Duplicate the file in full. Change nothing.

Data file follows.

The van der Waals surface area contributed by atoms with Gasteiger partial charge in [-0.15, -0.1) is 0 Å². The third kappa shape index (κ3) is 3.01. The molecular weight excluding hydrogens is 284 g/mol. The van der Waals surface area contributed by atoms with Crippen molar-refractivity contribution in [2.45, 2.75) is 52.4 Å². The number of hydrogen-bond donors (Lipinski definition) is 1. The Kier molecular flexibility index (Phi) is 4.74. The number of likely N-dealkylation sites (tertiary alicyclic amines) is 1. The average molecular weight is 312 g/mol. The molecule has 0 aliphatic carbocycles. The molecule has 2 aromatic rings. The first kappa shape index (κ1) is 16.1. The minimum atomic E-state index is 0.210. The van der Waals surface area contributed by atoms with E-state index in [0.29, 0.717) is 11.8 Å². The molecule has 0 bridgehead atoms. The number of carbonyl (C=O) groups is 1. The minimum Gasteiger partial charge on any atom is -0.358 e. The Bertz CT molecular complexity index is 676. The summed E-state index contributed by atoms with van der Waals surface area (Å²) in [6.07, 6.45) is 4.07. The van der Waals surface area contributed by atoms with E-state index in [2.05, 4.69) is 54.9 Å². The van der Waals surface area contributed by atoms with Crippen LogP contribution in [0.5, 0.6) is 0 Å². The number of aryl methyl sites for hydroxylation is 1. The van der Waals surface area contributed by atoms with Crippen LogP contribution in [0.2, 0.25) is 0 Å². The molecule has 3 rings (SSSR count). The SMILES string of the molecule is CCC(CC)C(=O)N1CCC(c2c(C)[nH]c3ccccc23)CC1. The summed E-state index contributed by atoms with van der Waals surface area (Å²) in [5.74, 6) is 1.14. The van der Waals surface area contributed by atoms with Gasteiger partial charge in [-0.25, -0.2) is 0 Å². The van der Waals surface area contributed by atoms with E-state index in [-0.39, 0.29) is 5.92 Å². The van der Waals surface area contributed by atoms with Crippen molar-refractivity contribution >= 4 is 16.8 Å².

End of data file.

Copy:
The van der Waals surface area contributed by atoms with Gasteiger partial charge in [-0.15, -0.1) is 0 Å². The third kappa shape index (κ3) is 3.01. The molecular weight excluding hydrogens is 284 g/mol. The van der Waals surface area contributed by atoms with Crippen molar-refractivity contribution in [2.45, 2.75) is 52.4 Å². The number of hydrogen-bond donors (Lipinski definition) is 1. The Kier molecular flexibility index (Phi) is 4.74. The number of likely N-dealkylation sites (tertiary alicyclic amines) is 1. The average molecular weight is 312 g/mol. The molecule has 0 aliphatic carbocycles. The molecule has 2 aromatic rings. The first kappa shape index (κ1) is 16.1. The minimum atomic E-state index is 0.210. The van der Waals surface area contributed by atoms with E-state index in [0.29, 0.717) is 11.8 Å². The molecule has 0 bridgehead atoms. The number of carbonyl (C=O) groups is 1. The minimum Gasteiger partial charge on any atom is -0.358 e. The Bertz CT molecular complexity index is 676. The summed E-state index contributed by atoms with van der Waals surface area (Å²) in [6.07, 6.45) is 4.07. The van der Waals surface area contributed by atoms with E-state index in [2.05, 4.69) is 54.9 Å². The van der Waals surface area contributed by atoms with Crippen LogP contribution in [0.5, 0.6) is 0 Å². The number of aryl methyl sites for hydroxylation is 1. The van der Waals surface area contributed by atoms with Crippen LogP contribution in [0.2, 0.25) is 0 Å². The molecule has 3 rings (SSSR count). The SMILES string of the molecule is CCC(CC)C(=O)N1CCC(c2c(C)[nH]c3ccccc23)CC1. The summed E-state index contributed by atoms with van der Waals surface area (Å²) in [5.74, 6) is 1.14. The van der Waals surface area contributed by atoms with Gasteiger partial charge in [-0.25, -0.2) is 0 Å². The van der Waals surface area contributed by atoms with E-state index in [-0.39, 0.29) is 5.92 Å². The van der Waals surface area contributed by atoms with Crippen molar-refractivity contribution >= 4 is 16.8 Å².